The reputation of UK government technology projects - and by extension that of the government itself - has been hard hit lately, not least due to last week's A-level exam results disaster.
Firstly, there have been the seemingly endless development U-turns and delays to the launch date of the Covid-19 contact tracing app.
Then there was the Home Office's decision earlier this month to scrap a controversial artificial intelligence (AI) system that had been in use since 2015 to process visa applications, ahead of a judicial review requested by charity the Joint Council for the Welfare of Immigrants. Campaigners claimed the software created a "hostile environment" for migrants and was biased in favour of white applicants.
But the third and most embarrassing debacle of all is undoubtedly the A level exam results fiasco. Even though exam regulator Ofqual had been warned by external advisors, including the United Learning schools trust, that the mathematical (rather than AI) algorithm being used to assess results was "volatile" and risked providing erratic outcomes, it pressed ahead anyway under ministerial pressure to prevent grade inflation.
This situation resulted in students from disadvantaged backgrounds having their results disproportionately downgraded, while those attending public schools benefited from being awarded higher marks. The subsequent outcry forced the government to ditch the algorithm and go with teacher-assessed grades, which saw affected students scramble belatedly to find a place at oversubscribed universities.
So what exactly went wrong here and what are the likely implications? According to Professor Jo-Anne Baird, director of the Department of Education at the University of Oxford, who is a member of Ofqual's Standing Advisory Group, because the regulator was specifically directed to deliver exam results that were not subject to grade inflation, the algorithm model developed was as good as it was possible to get. She explains:
Mathematical models never predict perfectly, especially in the field of human learning. But the Secretary of State's remit to Ofqual was to produce a system that brought about broadly comparable results with those of the past. So it wasn't possible just to use teacher's grades as they're not comparable. This meant some statistical moderation was needed to produce a model that worked best within the parameters set.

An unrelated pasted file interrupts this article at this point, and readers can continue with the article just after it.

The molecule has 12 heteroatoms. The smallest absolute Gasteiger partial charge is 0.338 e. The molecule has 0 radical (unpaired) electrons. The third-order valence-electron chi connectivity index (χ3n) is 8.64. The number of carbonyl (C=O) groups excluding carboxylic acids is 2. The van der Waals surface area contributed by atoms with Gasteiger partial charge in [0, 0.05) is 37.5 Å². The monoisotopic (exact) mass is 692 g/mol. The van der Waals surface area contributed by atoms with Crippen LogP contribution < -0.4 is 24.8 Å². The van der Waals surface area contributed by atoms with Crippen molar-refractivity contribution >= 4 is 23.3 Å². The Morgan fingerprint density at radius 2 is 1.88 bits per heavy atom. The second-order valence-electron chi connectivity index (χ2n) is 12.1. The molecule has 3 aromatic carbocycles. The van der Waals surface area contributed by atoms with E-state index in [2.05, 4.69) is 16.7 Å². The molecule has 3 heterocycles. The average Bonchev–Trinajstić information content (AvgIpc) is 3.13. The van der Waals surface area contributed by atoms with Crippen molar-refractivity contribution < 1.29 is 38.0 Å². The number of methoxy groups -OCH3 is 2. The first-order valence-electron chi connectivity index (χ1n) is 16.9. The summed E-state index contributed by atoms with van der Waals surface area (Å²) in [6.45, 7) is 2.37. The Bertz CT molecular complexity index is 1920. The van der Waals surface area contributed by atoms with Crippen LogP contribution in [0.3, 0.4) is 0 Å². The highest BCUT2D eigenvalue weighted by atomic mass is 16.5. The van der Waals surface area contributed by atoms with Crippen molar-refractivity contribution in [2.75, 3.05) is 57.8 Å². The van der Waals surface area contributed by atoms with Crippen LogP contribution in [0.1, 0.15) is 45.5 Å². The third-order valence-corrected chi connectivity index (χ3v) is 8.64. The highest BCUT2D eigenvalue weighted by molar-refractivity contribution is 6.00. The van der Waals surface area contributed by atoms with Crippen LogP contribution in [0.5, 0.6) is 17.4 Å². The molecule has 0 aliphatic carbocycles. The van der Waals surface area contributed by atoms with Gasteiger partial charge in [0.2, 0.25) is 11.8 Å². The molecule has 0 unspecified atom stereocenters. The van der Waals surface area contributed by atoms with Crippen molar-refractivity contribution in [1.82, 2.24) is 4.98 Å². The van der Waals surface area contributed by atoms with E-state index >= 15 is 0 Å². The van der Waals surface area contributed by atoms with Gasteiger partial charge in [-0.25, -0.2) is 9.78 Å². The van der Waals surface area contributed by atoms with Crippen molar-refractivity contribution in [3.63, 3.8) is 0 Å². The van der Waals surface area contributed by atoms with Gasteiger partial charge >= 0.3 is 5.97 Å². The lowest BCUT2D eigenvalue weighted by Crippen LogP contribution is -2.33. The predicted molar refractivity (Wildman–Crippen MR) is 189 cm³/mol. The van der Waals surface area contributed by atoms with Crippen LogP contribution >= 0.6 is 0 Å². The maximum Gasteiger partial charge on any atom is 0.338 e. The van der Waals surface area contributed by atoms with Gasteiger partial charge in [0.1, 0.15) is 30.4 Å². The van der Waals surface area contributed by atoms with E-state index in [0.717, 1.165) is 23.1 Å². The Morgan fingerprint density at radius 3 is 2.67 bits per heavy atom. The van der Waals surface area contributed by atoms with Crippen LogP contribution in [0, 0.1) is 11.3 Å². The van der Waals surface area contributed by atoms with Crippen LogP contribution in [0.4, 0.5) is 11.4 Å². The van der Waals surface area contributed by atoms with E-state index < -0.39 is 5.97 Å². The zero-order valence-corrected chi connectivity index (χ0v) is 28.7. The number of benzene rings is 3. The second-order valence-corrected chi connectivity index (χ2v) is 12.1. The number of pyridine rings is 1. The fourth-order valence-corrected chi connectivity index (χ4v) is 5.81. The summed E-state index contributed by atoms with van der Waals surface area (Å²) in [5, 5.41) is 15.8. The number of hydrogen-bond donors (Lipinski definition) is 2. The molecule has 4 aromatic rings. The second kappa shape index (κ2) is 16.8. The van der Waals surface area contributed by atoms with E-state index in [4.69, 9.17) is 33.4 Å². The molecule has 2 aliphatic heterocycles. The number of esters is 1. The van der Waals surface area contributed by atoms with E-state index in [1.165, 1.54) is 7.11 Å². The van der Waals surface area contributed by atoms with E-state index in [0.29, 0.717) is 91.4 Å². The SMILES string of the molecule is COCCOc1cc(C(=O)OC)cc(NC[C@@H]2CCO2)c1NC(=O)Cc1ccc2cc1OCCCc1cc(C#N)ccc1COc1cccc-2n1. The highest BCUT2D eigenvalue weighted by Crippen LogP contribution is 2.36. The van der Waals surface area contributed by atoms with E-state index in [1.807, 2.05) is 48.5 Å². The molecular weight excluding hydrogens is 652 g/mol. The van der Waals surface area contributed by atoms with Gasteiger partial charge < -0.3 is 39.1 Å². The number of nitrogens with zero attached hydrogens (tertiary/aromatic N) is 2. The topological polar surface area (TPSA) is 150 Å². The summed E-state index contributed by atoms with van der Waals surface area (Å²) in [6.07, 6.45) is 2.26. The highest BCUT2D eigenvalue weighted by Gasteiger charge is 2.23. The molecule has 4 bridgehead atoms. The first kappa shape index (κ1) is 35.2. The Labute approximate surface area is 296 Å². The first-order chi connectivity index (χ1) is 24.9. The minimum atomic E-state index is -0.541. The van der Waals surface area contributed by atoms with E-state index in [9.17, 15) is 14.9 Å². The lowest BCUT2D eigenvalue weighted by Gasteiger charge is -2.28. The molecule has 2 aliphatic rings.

The problem was that the data used in the algorithm was not based on standard coursework's concurrent attainment grades due to the current predilection for relying on exams to assess students' abilities. As a result, forecasts were based on what data was available, that is how individuals had performed at GCSE and the historical performance of their school.
As good as it gets
In other words, the two-thirds accuracy levels attained by the algorithm were simply "as good as it got". But this situation was known about in advance, and "the government would also have been aware of the extent to which it worked", Baird says. She continues:
There's no way you can improve on the data when that's all you have available. These systems only reproduce what's gone before and entrench inequalities already in the data, which is a real problem. So you have to be careful of the ethics of how this is done and move very slowly. Educational technology sales pitches make big claims that don't pan out, so technological development is needed, but the real issue is conceptual. It's about understanding what the models should look and what the data can and can't do - and this will only get more important as we move to AI.
Another big problem though, Baird says, was the lack of "joined-up" or holistic "systems thinking" around what to do about any injustices thrown up by the system, the knock-on effects and how to mitigate them:
The algorithm might have carried public confidence if it had been accompanied by an appeals system for those suffering a clear injustice. It's a huge systems issue to get millions of results out the door so it would have given credibility to the results for the majority.
Katja Bego, principal researcher in innovation foundation Nesta's technology futures and explorations team, agrees. But she points out that a key problem in many government tech projects is the desire to do things too quickly, which leads to governance issues being overlooked:
There's never going to be a perfect algorithm or a completely fair system, so you have to get the governance right. But the lack of governance, robust systems and human decision-making here created a toxic combination and turned it into a fiasco. Also nothing was done about the warnings from The Royal Statistical Society (RSS) a few months ago, which said this could happen. So there was no real public scrutiny, although things might have been quite a bit better if there'd been more oversight and transparency.